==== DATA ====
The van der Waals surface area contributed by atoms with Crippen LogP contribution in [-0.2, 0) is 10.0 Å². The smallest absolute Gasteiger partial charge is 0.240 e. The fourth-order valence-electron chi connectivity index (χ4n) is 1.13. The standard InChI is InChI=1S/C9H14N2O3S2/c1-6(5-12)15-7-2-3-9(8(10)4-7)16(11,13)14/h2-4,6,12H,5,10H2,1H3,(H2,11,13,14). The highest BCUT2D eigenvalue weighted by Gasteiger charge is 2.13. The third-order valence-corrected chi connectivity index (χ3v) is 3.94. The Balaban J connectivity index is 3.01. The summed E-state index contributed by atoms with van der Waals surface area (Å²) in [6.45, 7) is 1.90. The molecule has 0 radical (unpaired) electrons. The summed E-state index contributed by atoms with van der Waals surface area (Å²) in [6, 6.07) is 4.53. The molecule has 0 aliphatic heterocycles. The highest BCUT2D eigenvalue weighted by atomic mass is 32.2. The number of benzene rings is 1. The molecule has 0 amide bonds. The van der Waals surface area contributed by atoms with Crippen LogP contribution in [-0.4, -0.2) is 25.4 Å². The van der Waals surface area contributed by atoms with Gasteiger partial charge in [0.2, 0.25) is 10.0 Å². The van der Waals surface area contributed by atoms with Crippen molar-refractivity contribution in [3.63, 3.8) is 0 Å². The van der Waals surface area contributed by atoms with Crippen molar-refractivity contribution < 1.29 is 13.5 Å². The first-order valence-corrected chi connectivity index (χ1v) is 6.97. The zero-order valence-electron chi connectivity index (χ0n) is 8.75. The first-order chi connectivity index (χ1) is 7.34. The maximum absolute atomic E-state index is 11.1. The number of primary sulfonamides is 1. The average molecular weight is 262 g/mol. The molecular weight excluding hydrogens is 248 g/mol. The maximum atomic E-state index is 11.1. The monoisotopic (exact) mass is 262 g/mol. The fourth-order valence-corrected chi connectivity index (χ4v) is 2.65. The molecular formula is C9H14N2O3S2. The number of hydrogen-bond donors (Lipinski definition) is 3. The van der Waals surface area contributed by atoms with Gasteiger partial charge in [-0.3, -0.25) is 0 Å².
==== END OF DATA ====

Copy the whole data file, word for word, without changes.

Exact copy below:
The van der Waals surface area contributed by atoms with Crippen LogP contribution in [-0.2, 0) is 10.0 Å². The smallest absolute Gasteiger partial charge is 0.240 e. The fourth-order valence-electron chi connectivity index (χ4n) is 1.13. The standard InChI is InChI=1S/C9H14N2O3S2/c1-6(5-12)15-7-2-3-9(8(10)4-7)16(11,13)14/h2-4,6,12H,5,10H2,1H3,(H2,11,13,14). The highest BCUT2D eigenvalue weighted by Gasteiger charge is 2.13. The third-order valence-corrected chi connectivity index (χ3v) is 3.94. The Balaban J connectivity index is 3.01. The summed E-state index contributed by atoms with van der Waals surface area (Å²) in [6.45, 7) is 1.90. The molecule has 0 radical (unpaired) electrons. The summed E-state index contributed by atoms with van der Waals surface area (Å²) in [6, 6.07) is 4.53. The molecule has 0 aliphatic heterocycles. The highest BCUT2D eigenvalue weighted by atomic mass is 32.2. The number of benzene rings is 1. The molecule has 0 amide bonds. The van der Waals surface area contributed by atoms with Crippen LogP contribution in [-0.4, -0.2) is 25.4 Å². The van der Waals surface area contributed by atoms with Gasteiger partial charge in [0.2, 0.25) is 10.0 Å². The van der Waals surface area contributed by atoms with Crippen molar-refractivity contribution in [3.63, 3.8) is 0 Å². The van der Waals surface area contributed by atoms with Crippen molar-refractivity contribution < 1.29 is 13.5 Å². The first-order valence-corrected chi connectivity index (χ1v) is 6.97. The zero-order valence-electron chi connectivity index (χ0n) is 8.75. The first-order chi connectivity index (χ1) is 7.34. The maximum absolute atomic E-state index is 11.1. The number of primary sulfonamides is 1. The average molecular weight is 262 g/mol. The molecular weight excluding hydrogens is 248 g/mol. The maximum atomic E-state index is 11.1. The monoisotopic (exact) mass is 262 g/mol. The fourth-order valence-corrected chi connectivity index (χ4v) is 2.65. The molecular formula is C9H14N2O3S2. The number of hydrogen-bond donors (Lipinski definition) is 3. The van der Waals surface area contributed by atoms with Gasteiger partial charge in [-0.3, -0.25) is 0 Å².